before

 ASSESSMENT

“I ask each new client to take a personality inventory,” says Salzmann. “Test results as well as discussions with family members indicated that Debbie’s creative bent led to ever-changing systems of organizing things—a source of frustration for Dave, who is orderly and perhaps a bit more right-brained. A collection of sentimental items belonging to Debbie’s recently deceased mother added to the chaos. Finally, poor room design with high shelves and an open area under the counter wasted valuable space.”20131121_bs_3325

DESIGN

“Once I determined the family’s organizing style and needs,” Salzmann continues, “I pulled together a team to transform the room. We used flexible pullouts and open shelving along with other design elements to motivate family members to maintain the space. Debbie is a strong woman of faith with a vibrant personality, so I wanted this room to also feed her spirit.”

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TRANSFORMATION

“A soothing paint color grounds the space while design elements provide splashes of color,” Salzmann explains. “Meaningful objects, such as colorful canisters from Debbie’s mother, provide function and serve to personalize the room.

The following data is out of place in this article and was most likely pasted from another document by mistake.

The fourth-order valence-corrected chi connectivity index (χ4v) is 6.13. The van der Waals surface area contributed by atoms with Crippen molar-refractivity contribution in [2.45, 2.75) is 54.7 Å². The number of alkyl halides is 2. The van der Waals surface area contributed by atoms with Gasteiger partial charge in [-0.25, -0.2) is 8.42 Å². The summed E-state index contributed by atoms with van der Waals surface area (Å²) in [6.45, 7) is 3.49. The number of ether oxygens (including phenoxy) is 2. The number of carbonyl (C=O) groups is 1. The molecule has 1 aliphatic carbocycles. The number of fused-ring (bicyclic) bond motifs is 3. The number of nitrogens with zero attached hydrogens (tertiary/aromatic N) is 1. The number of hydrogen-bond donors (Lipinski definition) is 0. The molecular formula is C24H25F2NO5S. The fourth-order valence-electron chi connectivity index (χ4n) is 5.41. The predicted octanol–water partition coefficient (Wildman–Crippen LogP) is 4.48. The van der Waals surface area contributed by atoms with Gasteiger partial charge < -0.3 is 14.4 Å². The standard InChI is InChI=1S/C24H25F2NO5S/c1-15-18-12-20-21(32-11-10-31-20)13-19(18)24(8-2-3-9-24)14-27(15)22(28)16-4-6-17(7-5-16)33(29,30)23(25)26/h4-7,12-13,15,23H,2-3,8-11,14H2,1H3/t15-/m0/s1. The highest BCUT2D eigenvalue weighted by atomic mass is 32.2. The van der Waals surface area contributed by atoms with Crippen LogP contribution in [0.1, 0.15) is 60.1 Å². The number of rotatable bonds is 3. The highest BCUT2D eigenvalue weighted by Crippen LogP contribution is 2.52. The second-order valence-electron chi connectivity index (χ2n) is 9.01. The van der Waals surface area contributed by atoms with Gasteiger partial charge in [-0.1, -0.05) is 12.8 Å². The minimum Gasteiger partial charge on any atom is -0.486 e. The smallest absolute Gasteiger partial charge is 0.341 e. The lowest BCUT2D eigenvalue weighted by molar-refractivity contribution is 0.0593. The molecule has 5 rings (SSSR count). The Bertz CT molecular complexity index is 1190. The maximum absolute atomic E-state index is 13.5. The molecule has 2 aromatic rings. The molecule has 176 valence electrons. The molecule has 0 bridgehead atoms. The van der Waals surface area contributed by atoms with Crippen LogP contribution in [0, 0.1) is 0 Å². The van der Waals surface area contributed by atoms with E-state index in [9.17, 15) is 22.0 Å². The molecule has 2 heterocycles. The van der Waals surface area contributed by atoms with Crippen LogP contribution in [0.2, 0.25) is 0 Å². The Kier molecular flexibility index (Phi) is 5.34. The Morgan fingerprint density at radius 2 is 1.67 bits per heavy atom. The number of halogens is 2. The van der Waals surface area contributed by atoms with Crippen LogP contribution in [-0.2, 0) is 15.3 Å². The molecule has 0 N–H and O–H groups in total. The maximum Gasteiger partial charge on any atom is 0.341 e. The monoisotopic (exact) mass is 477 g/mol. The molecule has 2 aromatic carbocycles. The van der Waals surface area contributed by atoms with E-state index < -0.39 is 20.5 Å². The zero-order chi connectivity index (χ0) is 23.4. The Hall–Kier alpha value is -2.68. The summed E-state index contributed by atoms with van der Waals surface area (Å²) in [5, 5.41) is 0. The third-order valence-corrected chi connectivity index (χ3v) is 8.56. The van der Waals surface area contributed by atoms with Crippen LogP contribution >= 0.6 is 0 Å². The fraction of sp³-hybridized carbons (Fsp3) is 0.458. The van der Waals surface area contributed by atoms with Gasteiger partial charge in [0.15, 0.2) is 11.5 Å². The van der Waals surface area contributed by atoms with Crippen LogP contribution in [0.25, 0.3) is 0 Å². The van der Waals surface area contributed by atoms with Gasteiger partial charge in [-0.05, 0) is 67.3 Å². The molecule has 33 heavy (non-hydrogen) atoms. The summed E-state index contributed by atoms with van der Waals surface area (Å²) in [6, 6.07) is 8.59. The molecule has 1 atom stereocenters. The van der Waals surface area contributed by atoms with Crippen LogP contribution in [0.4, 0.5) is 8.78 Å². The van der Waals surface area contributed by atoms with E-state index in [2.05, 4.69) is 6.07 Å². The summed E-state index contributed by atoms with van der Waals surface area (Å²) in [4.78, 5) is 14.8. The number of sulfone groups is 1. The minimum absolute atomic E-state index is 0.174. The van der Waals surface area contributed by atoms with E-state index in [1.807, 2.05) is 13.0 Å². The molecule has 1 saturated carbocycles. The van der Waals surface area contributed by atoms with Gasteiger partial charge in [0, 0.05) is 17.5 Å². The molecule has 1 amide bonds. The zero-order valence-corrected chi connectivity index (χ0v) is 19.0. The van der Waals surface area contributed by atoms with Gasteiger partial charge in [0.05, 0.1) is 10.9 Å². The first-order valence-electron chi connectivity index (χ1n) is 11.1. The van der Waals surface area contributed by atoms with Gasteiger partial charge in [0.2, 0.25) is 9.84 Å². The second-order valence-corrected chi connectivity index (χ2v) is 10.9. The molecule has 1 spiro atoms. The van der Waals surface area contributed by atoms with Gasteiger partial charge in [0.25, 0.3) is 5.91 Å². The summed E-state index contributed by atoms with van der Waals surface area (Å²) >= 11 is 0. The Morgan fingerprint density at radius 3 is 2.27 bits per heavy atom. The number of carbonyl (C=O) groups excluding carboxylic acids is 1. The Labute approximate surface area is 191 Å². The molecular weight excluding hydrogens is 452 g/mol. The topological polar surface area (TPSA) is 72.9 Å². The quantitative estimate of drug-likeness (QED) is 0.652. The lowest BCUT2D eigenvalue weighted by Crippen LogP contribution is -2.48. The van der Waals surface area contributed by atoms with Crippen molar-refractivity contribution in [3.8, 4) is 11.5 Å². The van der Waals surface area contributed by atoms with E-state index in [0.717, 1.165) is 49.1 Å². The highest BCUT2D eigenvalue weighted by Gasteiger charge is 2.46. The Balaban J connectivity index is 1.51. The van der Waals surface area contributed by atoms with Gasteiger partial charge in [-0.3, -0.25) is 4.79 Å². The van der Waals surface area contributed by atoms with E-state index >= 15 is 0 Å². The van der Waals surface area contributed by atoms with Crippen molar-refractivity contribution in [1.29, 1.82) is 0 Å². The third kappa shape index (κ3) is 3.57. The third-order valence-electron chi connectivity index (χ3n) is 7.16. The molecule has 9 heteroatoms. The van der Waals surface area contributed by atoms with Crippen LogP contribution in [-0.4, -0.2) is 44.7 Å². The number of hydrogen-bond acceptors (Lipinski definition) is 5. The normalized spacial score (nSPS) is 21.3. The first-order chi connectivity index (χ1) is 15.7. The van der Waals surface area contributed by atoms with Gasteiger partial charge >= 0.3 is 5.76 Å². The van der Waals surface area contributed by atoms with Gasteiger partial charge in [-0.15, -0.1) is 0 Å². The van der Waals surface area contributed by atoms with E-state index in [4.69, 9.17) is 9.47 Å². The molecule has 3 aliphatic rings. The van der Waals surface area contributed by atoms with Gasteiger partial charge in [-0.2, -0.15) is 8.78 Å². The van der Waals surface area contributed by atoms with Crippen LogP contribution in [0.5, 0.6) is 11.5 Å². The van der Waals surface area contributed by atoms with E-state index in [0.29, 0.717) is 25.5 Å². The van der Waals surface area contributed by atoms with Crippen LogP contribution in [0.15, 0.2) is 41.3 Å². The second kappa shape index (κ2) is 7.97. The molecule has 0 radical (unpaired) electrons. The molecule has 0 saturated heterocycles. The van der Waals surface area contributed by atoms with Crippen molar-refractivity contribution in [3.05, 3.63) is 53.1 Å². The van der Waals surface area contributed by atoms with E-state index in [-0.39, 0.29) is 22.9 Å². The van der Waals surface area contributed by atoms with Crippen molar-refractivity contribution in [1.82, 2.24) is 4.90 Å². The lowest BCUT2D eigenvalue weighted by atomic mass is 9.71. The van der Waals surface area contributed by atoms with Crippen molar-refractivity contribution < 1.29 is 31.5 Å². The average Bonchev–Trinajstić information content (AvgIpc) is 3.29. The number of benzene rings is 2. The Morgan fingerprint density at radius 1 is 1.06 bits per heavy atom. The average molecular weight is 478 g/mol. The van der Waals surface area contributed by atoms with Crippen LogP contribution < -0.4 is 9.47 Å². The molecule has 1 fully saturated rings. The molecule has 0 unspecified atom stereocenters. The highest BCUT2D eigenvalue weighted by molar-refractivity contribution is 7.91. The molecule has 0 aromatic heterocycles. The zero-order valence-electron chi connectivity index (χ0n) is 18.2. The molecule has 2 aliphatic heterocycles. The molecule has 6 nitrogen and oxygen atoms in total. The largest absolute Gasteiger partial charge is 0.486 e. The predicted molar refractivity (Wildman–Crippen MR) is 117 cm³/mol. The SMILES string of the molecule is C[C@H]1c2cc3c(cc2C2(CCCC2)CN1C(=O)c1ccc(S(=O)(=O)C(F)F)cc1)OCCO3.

“I was able to take advantage of unused space by installing pullout shelves under the counter. The contents of two plastic drawer units with a jumble of mittens, hats, and gift-wrapping supplies are neatly organized in a deep pullout with dividers. Dishes formerly stored openly on top of the refrigerator slip neatly into drawers. Shelves for laundry baskets keep the counter clear for folding.

“A clear, plastic bin corrals items Debbie is collecting for her oldest daughter’s upcoming wedding, while the creative label builds excitement for the special day. Cleaning supplies, formerly stored on too-high shelves, are now easily within reach in a pullout shelf under the sink. Infrequently used items, stored in bins on high shelves, have dry erase labels to identify contents.”

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AFTERMATH

So how do the Raymonds feel about their “new” laundry room? “We love it!” says Debbie. “But more importantly, it’s not so overwhelming for us to now think about tackling another space in our home.”